Here in the UK we don’t really have an appreciation for the qualities of beans as a food staple, and bean seeds for shelling and drying for storage are not easily available in most seed catalogues. Neither do our culinary traditions include dishes that bring out their best and prompt us to want to grow what we want to eat. This timely new publication aims to change all that…
Beans are one of the most underrated and neglected garden crops, yet they are amongst our most nutritious, concentrated and durable foods. They are easy to grow, and it makes ecological sense to do so in a world where industrialised animal based agricultural practices are responsible for up 18% of global carbon emissions: producing 1 kilogram of beef emits around 60 kilograms of green house gasses, whilst by contrast 1 kilogram of beans emits just 1 kilogram. Beans also require less, if any, fertilisers compared with many other food crops, are water efficient, help to fix atmospheric nitrogen in the soil via interactions with rhizobial bacteria in their roots,
and are easy to store and transport when dried. Indeed beans and other pulses already play a vastly important role in food security in the so-called developing world.
As well as being good for the planet, beans are good for us too, playing an invaluable role in a healthy diet. They are high in protein and an excellent source of high fibre starchy carbohydrates which are much better for us than the sugary carbohydrates found in many processed foods. Beans are packed with vitamins and minerals, many contain iron, making them an important source for vegetarians and vegans, and B vitamins and traces of minerals such as potassium, copper, calcium, magnesium and zinc, and some even contain antioxidants which may help to prevent cancers.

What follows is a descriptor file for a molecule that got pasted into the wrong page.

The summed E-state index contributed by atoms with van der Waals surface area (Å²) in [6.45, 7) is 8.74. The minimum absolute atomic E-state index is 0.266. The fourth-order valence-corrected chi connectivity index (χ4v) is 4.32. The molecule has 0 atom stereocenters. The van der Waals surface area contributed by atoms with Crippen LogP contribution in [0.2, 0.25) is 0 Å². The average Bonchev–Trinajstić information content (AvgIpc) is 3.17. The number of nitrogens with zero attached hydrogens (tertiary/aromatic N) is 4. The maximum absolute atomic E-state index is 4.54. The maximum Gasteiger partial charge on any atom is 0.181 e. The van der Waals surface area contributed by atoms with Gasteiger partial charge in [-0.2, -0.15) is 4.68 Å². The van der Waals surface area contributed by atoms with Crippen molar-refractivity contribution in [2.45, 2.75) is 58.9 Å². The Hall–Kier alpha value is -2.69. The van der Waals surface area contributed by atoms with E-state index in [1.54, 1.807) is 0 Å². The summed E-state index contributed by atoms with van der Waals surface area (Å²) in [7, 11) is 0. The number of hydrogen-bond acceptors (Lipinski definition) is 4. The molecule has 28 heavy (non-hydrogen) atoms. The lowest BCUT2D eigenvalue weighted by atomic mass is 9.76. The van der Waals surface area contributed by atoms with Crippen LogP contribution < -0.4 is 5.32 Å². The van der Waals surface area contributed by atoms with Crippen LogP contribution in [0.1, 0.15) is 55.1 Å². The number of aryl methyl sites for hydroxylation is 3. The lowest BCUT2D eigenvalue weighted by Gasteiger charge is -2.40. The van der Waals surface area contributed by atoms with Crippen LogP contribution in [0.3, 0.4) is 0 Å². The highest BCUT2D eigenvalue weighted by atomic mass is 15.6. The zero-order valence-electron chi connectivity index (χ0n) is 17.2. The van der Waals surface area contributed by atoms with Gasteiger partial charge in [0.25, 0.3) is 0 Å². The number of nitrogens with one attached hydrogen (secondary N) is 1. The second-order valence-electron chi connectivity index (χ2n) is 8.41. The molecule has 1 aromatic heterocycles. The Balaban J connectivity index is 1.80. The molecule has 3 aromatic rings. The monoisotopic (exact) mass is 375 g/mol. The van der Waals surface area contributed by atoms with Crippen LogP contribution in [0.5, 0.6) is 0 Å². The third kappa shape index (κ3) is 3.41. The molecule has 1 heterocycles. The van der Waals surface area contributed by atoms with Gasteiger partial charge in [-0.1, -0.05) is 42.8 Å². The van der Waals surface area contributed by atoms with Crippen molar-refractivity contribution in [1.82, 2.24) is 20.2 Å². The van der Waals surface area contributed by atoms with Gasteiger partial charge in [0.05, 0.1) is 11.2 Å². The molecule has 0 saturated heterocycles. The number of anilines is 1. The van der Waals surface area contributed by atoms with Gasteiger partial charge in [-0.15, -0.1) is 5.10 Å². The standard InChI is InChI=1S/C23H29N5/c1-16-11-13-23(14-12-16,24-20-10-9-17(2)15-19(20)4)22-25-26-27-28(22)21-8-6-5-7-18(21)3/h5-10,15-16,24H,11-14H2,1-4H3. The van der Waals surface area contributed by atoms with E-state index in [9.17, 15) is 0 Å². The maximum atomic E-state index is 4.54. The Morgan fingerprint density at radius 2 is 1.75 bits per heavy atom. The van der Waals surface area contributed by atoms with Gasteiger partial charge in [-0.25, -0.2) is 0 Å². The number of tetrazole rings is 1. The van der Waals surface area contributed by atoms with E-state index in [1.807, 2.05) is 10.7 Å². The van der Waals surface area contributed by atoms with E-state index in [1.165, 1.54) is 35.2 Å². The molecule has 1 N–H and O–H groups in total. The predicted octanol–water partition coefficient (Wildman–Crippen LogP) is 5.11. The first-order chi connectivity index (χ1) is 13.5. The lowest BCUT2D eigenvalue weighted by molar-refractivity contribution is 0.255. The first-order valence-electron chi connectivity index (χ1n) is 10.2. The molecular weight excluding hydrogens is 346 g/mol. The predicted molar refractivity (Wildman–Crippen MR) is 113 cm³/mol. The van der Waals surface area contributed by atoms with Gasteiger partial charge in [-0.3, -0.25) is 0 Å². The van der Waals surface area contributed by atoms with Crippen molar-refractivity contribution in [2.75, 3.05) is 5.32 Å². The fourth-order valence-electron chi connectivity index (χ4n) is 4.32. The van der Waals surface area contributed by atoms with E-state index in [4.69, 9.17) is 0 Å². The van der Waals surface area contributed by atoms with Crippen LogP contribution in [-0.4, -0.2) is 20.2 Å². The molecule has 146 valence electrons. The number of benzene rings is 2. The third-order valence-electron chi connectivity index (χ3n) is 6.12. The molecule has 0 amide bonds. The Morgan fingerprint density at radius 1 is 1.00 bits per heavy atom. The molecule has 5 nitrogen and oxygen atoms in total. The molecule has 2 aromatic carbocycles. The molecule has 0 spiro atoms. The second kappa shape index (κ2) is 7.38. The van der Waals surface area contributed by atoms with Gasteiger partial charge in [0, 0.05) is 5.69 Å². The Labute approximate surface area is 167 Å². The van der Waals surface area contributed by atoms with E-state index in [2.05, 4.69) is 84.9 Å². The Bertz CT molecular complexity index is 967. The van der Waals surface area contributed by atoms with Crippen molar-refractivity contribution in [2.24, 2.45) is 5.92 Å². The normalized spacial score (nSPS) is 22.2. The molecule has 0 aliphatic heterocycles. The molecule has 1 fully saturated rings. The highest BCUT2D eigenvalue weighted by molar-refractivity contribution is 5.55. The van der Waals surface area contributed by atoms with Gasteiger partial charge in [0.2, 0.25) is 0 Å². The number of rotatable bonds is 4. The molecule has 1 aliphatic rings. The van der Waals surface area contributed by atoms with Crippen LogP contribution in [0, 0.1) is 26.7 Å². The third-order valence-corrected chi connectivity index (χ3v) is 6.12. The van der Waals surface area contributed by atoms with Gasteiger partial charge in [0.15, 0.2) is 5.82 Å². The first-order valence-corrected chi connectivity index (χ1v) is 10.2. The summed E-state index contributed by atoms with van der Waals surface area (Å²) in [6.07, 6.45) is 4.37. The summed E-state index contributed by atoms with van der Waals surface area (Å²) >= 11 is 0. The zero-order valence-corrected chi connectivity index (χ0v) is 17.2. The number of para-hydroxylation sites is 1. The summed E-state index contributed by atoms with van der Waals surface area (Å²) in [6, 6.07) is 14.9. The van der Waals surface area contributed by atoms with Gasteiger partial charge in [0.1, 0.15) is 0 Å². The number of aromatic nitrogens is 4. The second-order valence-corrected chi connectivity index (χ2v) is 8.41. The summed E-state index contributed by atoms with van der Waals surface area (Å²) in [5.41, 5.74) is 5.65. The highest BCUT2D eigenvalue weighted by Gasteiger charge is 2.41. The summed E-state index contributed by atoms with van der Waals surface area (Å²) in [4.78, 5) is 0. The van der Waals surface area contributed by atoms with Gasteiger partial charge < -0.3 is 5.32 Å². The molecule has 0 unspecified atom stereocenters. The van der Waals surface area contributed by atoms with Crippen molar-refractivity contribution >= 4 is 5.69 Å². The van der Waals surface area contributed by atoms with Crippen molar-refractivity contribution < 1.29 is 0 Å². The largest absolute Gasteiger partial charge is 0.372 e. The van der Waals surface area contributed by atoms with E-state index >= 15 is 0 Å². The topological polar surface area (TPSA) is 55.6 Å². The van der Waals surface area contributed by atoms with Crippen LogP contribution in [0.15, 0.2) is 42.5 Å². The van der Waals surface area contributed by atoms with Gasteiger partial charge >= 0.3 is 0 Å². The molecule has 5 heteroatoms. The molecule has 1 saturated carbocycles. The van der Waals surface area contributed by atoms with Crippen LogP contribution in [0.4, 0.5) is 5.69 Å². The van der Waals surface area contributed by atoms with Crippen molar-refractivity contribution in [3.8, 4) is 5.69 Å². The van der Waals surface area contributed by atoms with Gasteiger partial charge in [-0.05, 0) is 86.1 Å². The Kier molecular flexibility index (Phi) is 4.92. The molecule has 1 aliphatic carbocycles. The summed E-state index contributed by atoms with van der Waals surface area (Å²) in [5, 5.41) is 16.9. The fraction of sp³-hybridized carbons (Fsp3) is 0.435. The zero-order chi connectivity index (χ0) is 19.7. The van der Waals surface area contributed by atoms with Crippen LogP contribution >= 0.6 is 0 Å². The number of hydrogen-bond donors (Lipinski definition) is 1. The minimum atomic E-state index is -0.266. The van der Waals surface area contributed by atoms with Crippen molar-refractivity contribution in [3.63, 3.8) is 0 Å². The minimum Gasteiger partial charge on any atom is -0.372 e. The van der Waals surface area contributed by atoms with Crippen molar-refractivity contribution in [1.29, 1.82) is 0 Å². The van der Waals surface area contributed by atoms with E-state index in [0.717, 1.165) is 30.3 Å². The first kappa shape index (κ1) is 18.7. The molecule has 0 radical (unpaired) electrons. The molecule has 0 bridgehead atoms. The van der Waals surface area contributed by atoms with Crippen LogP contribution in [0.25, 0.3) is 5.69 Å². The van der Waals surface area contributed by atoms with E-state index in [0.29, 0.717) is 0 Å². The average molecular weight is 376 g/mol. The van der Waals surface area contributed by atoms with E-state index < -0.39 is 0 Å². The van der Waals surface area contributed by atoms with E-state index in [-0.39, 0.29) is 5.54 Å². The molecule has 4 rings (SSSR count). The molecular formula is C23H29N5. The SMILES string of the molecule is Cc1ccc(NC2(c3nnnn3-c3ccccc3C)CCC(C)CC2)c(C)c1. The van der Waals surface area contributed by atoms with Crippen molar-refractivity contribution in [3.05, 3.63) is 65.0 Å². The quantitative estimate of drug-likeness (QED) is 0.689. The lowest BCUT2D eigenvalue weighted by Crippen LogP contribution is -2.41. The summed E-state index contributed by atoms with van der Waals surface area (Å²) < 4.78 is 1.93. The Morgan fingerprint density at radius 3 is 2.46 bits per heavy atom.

Every variety of bean is tied into people and place, and is connected to local food cultures. For our own growing plots there are of course hundreds upon hundreds of beautifully coloured, wonderfully flavoured and heritage varieties of beans to choose from, although the focus in this book is on beans that are pretty much guaranteed to do well in European climates. ‘Must grow’ favourites recommended for the UK garden include borlotti beans, black beans, Fagioli and Greek Gigantes, although many, many more varieties are listed, many of which I’ve certainly never heard of before, offering a wide range of size, shape, flavour and diversity of culinary uses.
The climate emergency is forcing us to rethink global methods of food production and farming systems. It is clear that we need to move away from animal based industrialised agriculture in favour of small farm futures and locally based diet solutions. Beans and legumes will play a much larger role in any future diet for our small planet, and Susan Young here provides a comprehensive, practical and fun guide to their cultivation, history and many, many uses.
Graham is an author and permaculture teacher and runs permaculture courses in North London through Naturewise and in West Essex at Dial House and is the founder of Spiralseed, an ethical organisation based around the three principles of permaculture, Earthcare, Peoplecare and Fair Shares.